• Your colleagues, friends know you well and will also give you advice.
    • SCORE, Small Business Association. This organization provides free and low-cost advice to new business owners.
  • Update your LinkedIn Profile, as well as your profiles on other social media platforms. Make sure that other professionals can find you.
Getting Clients
Key to being successful as a consultant is to have clients. They are your primary source of revenue. Here are some steps you can take to build your client base:
  • Write a Newsletter and/or Blog - Writing is an effective means of communication. Newsletters and blogs represent a terrific advertising media for a consultant to sell his or her services. In addition, the general perception is that if you write often, you must be an expert.
  • Teaching and Public Speaking - Giving presentations, in a classroom or at an event, is another excellent way to find new clients and earn a reputation for having an expertise. Investigate business groups, libraries, adult education programs, professional association and join chambers of commerce. These are all terrific platforms for promoting yourself and your business to a targeted audience.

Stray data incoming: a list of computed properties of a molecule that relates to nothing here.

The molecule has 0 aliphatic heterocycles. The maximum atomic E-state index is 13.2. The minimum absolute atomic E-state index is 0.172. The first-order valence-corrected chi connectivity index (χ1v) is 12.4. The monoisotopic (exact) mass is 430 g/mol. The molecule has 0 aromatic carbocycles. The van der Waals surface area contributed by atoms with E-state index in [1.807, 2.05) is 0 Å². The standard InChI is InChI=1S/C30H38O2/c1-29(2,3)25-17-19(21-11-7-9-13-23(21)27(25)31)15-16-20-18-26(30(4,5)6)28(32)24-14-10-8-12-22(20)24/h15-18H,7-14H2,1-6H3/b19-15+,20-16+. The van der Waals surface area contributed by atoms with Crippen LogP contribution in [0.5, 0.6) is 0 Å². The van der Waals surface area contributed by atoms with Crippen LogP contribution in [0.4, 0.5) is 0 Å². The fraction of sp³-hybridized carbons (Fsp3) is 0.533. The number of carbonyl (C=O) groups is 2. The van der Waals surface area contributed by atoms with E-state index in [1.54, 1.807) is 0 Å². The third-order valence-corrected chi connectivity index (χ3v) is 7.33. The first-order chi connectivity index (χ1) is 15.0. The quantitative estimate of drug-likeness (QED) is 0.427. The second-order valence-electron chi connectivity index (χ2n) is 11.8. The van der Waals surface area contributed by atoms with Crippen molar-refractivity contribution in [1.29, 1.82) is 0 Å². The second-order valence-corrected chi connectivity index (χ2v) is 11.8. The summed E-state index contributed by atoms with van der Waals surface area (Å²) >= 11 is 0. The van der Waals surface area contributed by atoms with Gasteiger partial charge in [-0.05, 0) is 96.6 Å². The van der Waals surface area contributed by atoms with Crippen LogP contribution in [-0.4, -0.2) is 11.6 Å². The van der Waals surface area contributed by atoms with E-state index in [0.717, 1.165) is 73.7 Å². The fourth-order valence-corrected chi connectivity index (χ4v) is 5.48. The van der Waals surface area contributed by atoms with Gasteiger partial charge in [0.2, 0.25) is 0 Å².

• Ask for Referrals - An often overlooked means for generating business is to inform people you already know about your consulting business and offering, and ask them to introduce you to some of their professional contacts. Introductions to their colleagues, friends or business associates are powerful. People prefer receiving a referral for an expect instead of looking on their own.
  • Advertise - Advertising can be very expensive. Strategic advertising may yield positive results, such as the media that your prospective clients read. This could be industry journals and social media sites.
Becoming a consultant is a personal decision. Additionally, becoming a consultant can seem daunting at first. With a little initiative, preparation and hard work, you can become successful working as a consultant. And, you may enjoy it as an alternative to working as a full-time employee.

Click here to contact me regarding this or any other blog post.
David Schuchman

1 comment:

  1. David,

    This article is excellent as well as your series on 'Consulting'. It is especially relevant to me as I consider my own consulting business.